Traditional African art, also known as the Negro art, is subdivided into a multitude of local arts. Since international museums have long neglected African art, most of the masterpieces are in the hands of private collectors and merchants, some of whom have earned real fortunes since the 1980s. After the various independences, many Europeans returned to Europe with important collections and, little by little, the latter arrived in flea markets and in auctions.
The conservation of African works of art in museums was formerly unknown on this continent, the works having religious or political vocations. Paradoxically, the fact that many of these works have been preserved on other continents, notably in Europe, has allowed them to be preserved.
The plastic diversity of traditional African art shows a prodigious imagination and magical intensity, revealing the omnipresence of the sacred – which fascinated many Western artists and collectors in the 20th century, and complex rituals: ceremonies where is performed the definition of the pure and the impure, the perpetuation of the lineage, the legitimation of alliances, the strength and cohesion of the clan.
The true passion for African art must resides in certain cases in the respect of the object in its entirety, which means, for example, accepting the existence – without being impressed – of a layer of dried blood (sacrificial crust ) collected during ritual sacrifices. According to the most passionate collectors, the traces left by their use give to these objects a magical or aesthetic power that others do not possess.
Among the usual African objects one can also find artisanal objects such as pulleys, locks of granary, scales, pyrogravated calabashes and weapons, personal objects (maternity doll, fetish), but also objects like decorative statues sculpted for the villas of whites in the years 1950 and 1960, or as naive signs of the shops. These objects are “false” for the purists and the “ethnos” who despise them, but these pieces, now patinated by time, reveal things, often very beautiful and very touching, of a really popular art, witness of a time now past. For example, statues called “colonists” represent the “colon“, the white man seen by the black man, and are often statues full of humor and funny (colonial helmet, gun in the belt, hands in pockets ).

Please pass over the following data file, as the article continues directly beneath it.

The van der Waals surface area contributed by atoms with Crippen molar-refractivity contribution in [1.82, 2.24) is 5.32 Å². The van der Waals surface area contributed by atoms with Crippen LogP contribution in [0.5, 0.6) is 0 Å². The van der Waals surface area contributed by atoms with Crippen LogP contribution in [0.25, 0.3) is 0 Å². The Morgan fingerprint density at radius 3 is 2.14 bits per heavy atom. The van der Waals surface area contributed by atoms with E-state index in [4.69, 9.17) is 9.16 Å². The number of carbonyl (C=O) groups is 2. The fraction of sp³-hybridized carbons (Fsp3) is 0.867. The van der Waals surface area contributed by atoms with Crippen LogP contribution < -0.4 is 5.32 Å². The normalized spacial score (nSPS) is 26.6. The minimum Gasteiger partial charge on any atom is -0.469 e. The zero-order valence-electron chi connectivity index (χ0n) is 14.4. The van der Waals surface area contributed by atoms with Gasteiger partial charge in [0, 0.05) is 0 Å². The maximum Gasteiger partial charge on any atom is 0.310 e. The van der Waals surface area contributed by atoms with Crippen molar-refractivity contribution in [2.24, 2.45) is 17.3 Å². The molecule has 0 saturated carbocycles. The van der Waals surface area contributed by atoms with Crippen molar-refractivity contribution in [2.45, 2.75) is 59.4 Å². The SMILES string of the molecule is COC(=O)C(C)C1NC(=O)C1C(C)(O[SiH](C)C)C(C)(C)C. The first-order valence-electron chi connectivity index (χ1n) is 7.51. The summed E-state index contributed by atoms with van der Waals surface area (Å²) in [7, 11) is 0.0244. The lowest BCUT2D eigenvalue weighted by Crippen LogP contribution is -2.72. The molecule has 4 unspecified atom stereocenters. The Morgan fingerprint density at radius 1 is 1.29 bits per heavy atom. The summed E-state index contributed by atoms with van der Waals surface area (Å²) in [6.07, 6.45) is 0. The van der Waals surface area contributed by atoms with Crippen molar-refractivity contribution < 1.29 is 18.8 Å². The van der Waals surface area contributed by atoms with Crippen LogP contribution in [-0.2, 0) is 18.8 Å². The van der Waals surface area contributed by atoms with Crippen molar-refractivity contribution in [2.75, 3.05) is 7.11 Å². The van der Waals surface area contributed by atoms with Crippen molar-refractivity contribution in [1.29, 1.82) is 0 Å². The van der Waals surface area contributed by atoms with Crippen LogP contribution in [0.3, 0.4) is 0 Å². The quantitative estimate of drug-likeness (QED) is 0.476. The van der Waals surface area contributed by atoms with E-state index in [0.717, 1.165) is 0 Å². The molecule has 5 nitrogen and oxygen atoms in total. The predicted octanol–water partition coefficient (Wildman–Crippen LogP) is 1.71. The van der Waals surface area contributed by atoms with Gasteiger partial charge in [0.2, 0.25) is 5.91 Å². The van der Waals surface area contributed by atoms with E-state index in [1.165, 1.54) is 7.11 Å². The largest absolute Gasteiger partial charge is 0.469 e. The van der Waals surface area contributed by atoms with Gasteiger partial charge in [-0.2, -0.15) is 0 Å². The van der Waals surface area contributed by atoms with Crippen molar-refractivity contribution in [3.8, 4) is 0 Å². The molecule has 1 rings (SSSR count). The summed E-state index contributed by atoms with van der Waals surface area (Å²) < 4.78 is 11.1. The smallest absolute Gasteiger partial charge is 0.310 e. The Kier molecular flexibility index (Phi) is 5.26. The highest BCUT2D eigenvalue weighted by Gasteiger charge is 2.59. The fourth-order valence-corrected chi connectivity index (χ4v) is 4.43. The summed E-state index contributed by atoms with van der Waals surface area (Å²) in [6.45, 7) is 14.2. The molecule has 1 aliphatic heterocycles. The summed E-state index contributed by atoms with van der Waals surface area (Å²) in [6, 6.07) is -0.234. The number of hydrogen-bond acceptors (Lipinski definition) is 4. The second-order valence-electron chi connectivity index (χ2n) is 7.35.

However, today’s fakes are wreaking havoc, because in many African villages craftsmen have become masters in the art of skating the new objects, especially since according to experts it becomes impossible to find a work today on the continent. Everything is already in Europe, among collectors (like the Brussels-based Willy Mestach), in the families of former colonists or in America in museums. Finding a ritual object having become extremely rare, there are many thefts concerning these objects, linked to the discovery of this primitive art. On the other hand, many art hunters are foaming the most remote bush villages to incite the villagers to sell their usual objects such as statuettes, masks or dolls. During the fashion of the Dogons attic ladders, in the late 1980s, African antique dealers swept all the scales of the villages and saturated the Parisian market, they did the same for the Bambaras locks. In the 1990s, traffickers flew hundreds of waka, carved wood funerals, placed on the graves of Konso clans chiefs.
African governments, for their part, do not show much interest in the African art market and even dismiss it, whereas a resolution adopted by UNESCO has banned, since the early 1990s, to bring out masks and statues from the African continent. But in reality neither UNESCO nor African governments have the means to stem the haemorrhage and protect this heritage. Moreover, certain criticisms have been raised against such a measure with the argument that “Nothing prevents Europeans, Americans or Japanese from selling their works abroad or buying them. Why should Africans be forbidden?”.
Africa, however, remains a natural artistic source of great importance, as from one end to the other of this vast continent there are thousands of thousands of tombs still containing tens of thousands of objects to discover. Some African museums, where the states of which have neither the means nor the will to undertake excavations, try to organize themselves and offer merchants mixed or joint excavations with the aim of preserving the most exceptional pieces and at least to be able to be interested in the sales of the objects collected, in order to have the means to implement a real acquisition policy.
Today, African art is an inexhaustible mine of inspiration for creators who reinterpret it, but “outside its environment, removed from its context, not only geographically but also social, the object loses its cultural identity. (…) From the panoply of the “colonial” to the wall of the “collector” associated with contemporary art, one tends to forget the relation of the African object with its environment of origin, ignoring the obvious ethnological involvement.“